Zinc is a trace mineral that’s essential for keeping a variety of body systems working properly. According to the National Institutes of Health (NIH), zinc benefits include sparking roughly 100 enzymatic functions, aiding in protein and DNA synthesis, supporting immunity via its antioxidant properties, helping with wounds and supporting normal growth during childhood, adolescence and pregnancy.
Getting enough zinc
So how much zinc should you take in every day? Because the body doesn’t retain significant zinc stores, it’s imperative to re-up on the mineral regularly through zinc-rich foods or, if necessary, dietary supplements. Luckily, a broad range of foods contain zinc, giving us ample opportunity to work enough of it into our diets.
According to the U.S. Department of Agriculture’s National Nutrient Database for Standard Reference, oysters are by far the richest source, but red meat, roast beef, crab meat, fortified breakfast cereals, chicken, cashews, baked beans, yogurt, pork chops and chickpeas all offer significant quantities, while vegetables contain lesser amounts.
Unlike many other nutrients, zinc is available in a mix of many meats, dairy and grains—which is part of the reason that, even despite the not-so-healthy typical Western diet, zinc deficiency remains uncommon in the U.S. But if the diet doesn’t provide enough zinc, a daily multivitamin can easily bump intake to meet the Institute of Medicine’s recommended daily allowance of 8 to 11 mg per day for adults.
Minding your zinc intake
Still, certain groups should be mindful of their zinc intake. According to the NIH, these include pregnant and breastfeeding women, since they share zinc intake with their offspring; people with gastrointestinal or digestive issues that hinder absorption; and heavy drinkers, because alcohol disrupts the intestines’ ability to absorb zinc and increases the amount that gets flushed out with urine.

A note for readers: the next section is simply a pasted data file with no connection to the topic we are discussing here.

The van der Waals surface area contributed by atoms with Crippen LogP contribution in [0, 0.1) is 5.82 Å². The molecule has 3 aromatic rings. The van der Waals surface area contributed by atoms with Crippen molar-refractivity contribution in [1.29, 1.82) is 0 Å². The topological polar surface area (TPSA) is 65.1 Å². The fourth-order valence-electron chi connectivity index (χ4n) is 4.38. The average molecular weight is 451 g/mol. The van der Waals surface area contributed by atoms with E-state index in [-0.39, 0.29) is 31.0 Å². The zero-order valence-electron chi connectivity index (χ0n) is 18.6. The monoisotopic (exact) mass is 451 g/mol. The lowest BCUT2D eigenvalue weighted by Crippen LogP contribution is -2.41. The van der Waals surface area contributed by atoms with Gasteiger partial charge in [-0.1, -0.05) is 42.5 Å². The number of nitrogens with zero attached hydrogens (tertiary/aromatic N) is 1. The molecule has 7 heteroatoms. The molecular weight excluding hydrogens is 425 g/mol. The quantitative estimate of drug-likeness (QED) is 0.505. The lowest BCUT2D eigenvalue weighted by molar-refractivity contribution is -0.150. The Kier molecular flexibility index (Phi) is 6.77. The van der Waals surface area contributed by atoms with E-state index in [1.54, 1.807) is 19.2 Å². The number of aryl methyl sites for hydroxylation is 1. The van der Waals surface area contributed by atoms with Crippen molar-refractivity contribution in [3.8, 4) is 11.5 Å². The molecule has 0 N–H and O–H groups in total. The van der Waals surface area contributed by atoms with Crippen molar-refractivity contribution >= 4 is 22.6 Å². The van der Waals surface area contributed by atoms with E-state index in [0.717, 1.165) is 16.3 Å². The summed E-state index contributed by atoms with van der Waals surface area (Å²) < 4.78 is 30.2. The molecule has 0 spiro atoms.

Vegetarians need to mind their minerals too, because zinc from plant sources is less bioavailable than that from meat. Although packed with nutrients, the salad greens, legumes and whole grains that vegetarians tend to favor contain compounds called phytates that get in the way of absorption, the NIH reports. That’s why non-meat-eaters can require up to 50 percent more zinc per day than carnivores.
Now that you know how to get it, here’s a closer look at a few of the well-established zinc benefits.
3 zinc benefits
A review of zinc and other essential minerals published in Annals of Nutrition and Metabolism in April 2007 stressed zinc’s job of keeping the body’s antibody responses alert and active. A slightly older, large-scale research review, published in the American Journal of Clinical Nutrition in 1998, outlined the myriad biological ways in which zinc affects immunity, from its ability to shield cells from free radicals to its role in supporting the health of white blood cells.*
Common cold relief
Zinc supplements, lozenges and nasal sprays have shown promise in easing cold and upper respiratory woes. A study published in the Journal of Infectious Diseases in March 2008 found that zinc lozenges helped with nasal drainage and coughs. Researchers attributed these results to zinc’s antioxidant capabilities and role in supporting a healthy inflammatory response.*
Since zinc is an immune system-supporter, it’s not surprising that it can also help with sores, cuts, scrapes, burns and lesions—even those caused by blemishes, some studies have found. According to the NIH, zinc helps support skin cells and supports mucosal membranes, which can help damaged skin spring back into shape.
*These statements have not been evaluated by the FDA. These products are not intended to diagnose, treat, cure or prevent any disease.